Institutions often have a negative impact on people’s health and contribute to segregation rather than inclusion in society. At the European level, Mental Health Europe, together with other organisations, has been advocating for a transition from institutional to community-based care. It’s not so much about closing institutions as it is about moving towards a different model of care.
We believe that institutionalisation must end, and we urge the EU, its member states and other countries across Europe to stop funding institutions and to replace them with community-based support. There is evidence that this approach is better, so this must be the way to go.
What do you think is the impact such institutions have on society in general? Should society intervene in any way and by what means?
First, we need to change the way society perceives the concept of mental health and people with mental health problems – then it might be more willing to defend these people’s rights. There is also a body of evidence showing that closed-type facilities are not economically feasible. Economic arguments often work best with policymakers.
There is also a misconception that people with mental health problems may be dangerous to society. But in fact, these people become victims of violence more often than the other way around. This is a kind of stigma that needs to be addressed.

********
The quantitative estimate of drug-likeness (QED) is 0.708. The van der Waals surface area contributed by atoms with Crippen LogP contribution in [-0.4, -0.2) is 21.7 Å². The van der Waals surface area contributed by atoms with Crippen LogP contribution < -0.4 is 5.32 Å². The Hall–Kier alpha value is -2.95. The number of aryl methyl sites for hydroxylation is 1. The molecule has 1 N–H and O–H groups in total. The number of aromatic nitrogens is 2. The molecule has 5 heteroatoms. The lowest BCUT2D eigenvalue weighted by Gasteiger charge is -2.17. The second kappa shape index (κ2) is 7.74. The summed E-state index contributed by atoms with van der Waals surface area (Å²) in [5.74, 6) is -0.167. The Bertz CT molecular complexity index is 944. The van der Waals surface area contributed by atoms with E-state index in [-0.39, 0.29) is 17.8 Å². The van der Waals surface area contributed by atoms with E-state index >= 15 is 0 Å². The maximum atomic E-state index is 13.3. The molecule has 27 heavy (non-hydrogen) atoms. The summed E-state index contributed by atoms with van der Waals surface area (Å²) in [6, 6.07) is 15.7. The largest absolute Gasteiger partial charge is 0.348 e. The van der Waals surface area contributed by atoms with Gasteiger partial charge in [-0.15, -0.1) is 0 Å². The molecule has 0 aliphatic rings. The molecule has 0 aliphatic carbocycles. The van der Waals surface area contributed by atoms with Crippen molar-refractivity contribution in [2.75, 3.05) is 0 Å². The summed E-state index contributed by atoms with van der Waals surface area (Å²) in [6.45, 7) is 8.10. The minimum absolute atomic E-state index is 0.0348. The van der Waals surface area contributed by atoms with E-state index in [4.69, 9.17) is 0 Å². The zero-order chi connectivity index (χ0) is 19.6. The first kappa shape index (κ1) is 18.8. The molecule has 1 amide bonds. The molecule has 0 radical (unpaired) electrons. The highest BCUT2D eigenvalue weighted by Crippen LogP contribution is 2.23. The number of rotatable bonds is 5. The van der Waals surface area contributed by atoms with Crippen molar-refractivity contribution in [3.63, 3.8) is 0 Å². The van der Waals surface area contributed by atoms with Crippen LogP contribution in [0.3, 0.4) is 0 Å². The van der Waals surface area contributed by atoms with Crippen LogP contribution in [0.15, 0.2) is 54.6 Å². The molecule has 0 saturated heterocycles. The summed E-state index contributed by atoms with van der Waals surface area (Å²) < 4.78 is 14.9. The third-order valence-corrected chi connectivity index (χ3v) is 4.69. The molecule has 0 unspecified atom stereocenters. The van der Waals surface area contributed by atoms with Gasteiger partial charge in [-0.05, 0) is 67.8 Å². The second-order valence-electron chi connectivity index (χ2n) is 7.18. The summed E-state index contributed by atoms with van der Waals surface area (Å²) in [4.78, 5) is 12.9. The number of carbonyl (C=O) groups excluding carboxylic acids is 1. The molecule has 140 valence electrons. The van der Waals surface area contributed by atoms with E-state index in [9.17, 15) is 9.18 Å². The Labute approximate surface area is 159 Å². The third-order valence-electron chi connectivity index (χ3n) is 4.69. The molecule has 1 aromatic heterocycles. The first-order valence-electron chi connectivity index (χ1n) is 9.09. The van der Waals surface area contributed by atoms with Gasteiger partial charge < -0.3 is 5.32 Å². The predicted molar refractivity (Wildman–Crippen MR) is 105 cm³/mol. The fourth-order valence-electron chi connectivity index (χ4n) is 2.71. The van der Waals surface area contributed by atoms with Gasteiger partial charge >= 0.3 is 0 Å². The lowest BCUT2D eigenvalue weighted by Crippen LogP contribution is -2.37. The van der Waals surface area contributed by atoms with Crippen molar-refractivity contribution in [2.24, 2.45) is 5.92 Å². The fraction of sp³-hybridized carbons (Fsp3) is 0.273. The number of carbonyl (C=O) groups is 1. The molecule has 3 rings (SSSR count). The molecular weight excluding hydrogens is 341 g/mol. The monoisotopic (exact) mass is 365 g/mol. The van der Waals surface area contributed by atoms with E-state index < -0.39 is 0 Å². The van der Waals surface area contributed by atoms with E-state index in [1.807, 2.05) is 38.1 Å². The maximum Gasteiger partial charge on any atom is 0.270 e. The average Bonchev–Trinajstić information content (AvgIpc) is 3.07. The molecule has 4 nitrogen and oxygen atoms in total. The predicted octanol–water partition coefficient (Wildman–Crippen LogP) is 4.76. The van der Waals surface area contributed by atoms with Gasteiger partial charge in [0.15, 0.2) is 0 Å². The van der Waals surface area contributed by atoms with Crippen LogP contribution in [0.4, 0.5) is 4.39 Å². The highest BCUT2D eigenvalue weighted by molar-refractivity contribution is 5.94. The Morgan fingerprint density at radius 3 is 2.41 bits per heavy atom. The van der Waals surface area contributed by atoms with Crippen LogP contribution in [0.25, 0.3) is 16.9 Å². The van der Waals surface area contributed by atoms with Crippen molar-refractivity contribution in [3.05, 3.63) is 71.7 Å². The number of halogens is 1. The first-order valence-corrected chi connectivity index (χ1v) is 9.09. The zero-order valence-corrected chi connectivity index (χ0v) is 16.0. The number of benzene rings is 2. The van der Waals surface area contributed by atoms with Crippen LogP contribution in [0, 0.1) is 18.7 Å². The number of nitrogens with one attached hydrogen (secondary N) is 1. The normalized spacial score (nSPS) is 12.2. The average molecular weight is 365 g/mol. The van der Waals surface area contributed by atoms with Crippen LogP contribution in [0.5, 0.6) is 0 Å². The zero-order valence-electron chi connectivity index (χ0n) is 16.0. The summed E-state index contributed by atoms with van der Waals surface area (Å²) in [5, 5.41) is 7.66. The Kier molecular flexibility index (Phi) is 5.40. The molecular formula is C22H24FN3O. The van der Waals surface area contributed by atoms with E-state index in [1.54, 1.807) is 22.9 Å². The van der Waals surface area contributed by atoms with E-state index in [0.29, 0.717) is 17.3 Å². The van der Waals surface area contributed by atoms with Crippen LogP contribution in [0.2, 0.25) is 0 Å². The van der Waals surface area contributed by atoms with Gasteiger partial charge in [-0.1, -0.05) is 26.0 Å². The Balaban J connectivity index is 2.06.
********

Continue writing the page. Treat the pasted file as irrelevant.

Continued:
Also, I believe that in addition to advocacy campaigns, civil society organisations should look at international law frameworks which could be used. You might check what instruments your country has signed and ratified. For instance, if it has ratified the UN Convention on the Rights of Persons of Disabilities, one can say, “Well, actually you’ve signed up to this and must live up to it. The situation needs to change.”
And if we want people to listen to us, we should not just say “this needs to change” but explain how. It would be better to say, “This situation needs to change because of our values, because of its importance for society and because of the legal requirements. And this is how it could be done”. You can support it by evidence and examples from other countries – not to copy others but to show what is possible and how it can be achieved.
The reform of psychiatry in Italy that was associated with the adoption of the Law of Basal in 1978 and culminated in 1998 with the dismantling of the entire system of state psychiatric institutions – what is your opinion of the path taken by the Italian psychiatry in the twentieth century and the results achieved? Do you think the Italian reform can serve as an example for other countries?